At it’s most basic level, blockchain is a ledger-style database.
“Wait a second!” you might say. “There are PLENTY of database options out there. Why do we need ANOTHER one?”
Blockchain allows two people who don’t know or trust each other to exchange value over the internet without the involvement of a third party. It keeps a historical, time-stamped record of transactions involving things that are valuable. Those valuable things can be physical objects (like a diamond or a head of lettuce) or intangible items (like an ebook or electronic music file).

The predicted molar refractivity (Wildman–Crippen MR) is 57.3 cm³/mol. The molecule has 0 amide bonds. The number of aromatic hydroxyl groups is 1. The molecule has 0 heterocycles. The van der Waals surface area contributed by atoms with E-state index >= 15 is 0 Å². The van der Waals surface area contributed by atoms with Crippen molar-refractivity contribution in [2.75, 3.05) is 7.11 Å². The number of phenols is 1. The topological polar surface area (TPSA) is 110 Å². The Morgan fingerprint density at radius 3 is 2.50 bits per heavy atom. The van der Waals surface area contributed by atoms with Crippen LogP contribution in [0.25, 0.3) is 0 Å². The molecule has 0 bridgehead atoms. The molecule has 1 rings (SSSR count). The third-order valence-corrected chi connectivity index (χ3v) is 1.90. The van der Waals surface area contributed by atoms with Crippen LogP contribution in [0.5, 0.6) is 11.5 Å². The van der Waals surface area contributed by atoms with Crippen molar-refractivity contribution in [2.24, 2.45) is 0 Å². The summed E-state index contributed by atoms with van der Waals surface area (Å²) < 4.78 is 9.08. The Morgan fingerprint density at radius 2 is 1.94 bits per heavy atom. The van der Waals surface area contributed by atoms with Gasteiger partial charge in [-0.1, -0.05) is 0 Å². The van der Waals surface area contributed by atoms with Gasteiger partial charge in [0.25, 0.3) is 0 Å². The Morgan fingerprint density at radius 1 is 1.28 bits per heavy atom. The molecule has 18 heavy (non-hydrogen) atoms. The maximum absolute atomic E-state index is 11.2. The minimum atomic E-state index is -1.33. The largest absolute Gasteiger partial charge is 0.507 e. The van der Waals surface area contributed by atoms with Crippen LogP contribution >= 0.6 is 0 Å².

It addresses two key problems in any value exchange:
- It prevents double-spending.
- It provide immutable verification of the transaction.
And again, it does this without involving a third party intermediary, which means the transactions can happen faster and at a lower cost.
To learn more about how the technology actually works, via a clever (if I do say so myself) analogy about two people going to a ballgame together, check out the full whitepaper, Blockchain for Associations: Separating the Hype from the Promise, downloadable for free at http://bit.ly/2YwYIjn, no divulging of any information about yourself required.